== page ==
Nevada County tenants group discusses issues, solutions for affordable housing |

Nevada County tenants group discusses issues, solutions for affordable housing

Matthew Pera

Tenants of Nevada County hope to be a resource for local renters searching for affordable housing options, the newly formed group said at its second general meeting. The group’s organizing members have formed small sub-committees to tackle large issues they believe are contributing to the lack of affordable housing in Nevada County.

Group member Mike Berlin reported Thursday, Aug. 17, on ways to address the issue of short-term vacation rentals such as Airbnb, which he said are reducing the number of available long-term rentals for local residents. Berlin urged those who attended the tenants meeting to show up to upcoming Grass Valley City Council meetings, where the regulation of short-term vacation rentals is soon to be discussed.

Cody Curtis, another member of the tenants group, said that working with local governments to allow property owners to more easily build second units is a “strategic low-hanging fruit” that could help increase the stock of local affordable housing. He advised stakeholders to attend the Nevada County Board of Supervisors’ Sept. 12 meeting, where he said the board is scheduled to discuss an ordinance that would change some requirements for property owners hoping to build what the county is calling “accessory dwelling units.”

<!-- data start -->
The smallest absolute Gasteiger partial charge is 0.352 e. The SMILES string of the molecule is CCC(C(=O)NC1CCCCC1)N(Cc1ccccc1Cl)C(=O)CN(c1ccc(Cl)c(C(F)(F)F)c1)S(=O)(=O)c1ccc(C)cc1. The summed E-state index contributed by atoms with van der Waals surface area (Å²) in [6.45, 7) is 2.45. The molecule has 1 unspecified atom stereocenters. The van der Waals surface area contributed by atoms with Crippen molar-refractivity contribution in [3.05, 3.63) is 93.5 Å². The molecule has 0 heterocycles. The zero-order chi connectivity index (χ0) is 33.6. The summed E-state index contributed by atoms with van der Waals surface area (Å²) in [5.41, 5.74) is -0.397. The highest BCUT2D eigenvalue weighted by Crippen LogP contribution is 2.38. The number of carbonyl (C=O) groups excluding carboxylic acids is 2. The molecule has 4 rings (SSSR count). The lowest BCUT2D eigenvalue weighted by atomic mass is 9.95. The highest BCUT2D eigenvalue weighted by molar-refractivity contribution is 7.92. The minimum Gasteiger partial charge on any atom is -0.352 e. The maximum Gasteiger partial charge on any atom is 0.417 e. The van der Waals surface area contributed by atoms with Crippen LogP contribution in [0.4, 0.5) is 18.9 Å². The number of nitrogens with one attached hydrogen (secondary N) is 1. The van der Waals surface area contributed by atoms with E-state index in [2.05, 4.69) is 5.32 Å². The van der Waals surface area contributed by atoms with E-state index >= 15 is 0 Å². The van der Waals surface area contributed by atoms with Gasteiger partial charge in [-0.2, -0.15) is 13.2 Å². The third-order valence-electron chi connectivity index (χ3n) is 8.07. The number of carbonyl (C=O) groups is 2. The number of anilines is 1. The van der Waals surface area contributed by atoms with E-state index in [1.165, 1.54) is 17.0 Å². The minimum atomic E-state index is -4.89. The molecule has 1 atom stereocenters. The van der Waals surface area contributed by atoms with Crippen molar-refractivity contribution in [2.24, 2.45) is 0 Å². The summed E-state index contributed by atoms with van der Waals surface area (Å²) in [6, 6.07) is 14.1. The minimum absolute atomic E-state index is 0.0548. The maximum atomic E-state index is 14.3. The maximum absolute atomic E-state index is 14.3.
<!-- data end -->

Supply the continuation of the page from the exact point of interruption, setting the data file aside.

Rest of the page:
Curtis also urged the tenants group to pat itself on the back for showing up to Nevada City government meetings in response to a recently approved development called “The Grove.” Curtis and other group members told the city council and planning commission that the development’s affordability plan wasn’t set up to meet the needs of local residents.

Recently, Amy Wolfson, the city’s planner, introduced a proposed “cottage dwelling development ordinance” to the planning commission, which would provide financial incentive for developers building small-unit residences in the city. In a staff report, Wolfson said the proposed ordinance was a response to “impassioned public testimony regarding the need for affordable housing in our community.”

“We’re already seeing how we’re shaping the conversation and how people are responding,” Curtis said at Thursday’s tenants meeting.

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Ani Kington, another member, said the group’s core organizers will soon craft a mission statement for Tenants of Nevada County. Kington asked the meeting attendees to discuss their visions for the mission statement and share their ideas.

The group is also exploring the idea of collectively purchasing land to operate as a “community land trust.” The land trust, the group said, would ensure long-term affordability through an agreement among the collective owners not to sell for profit.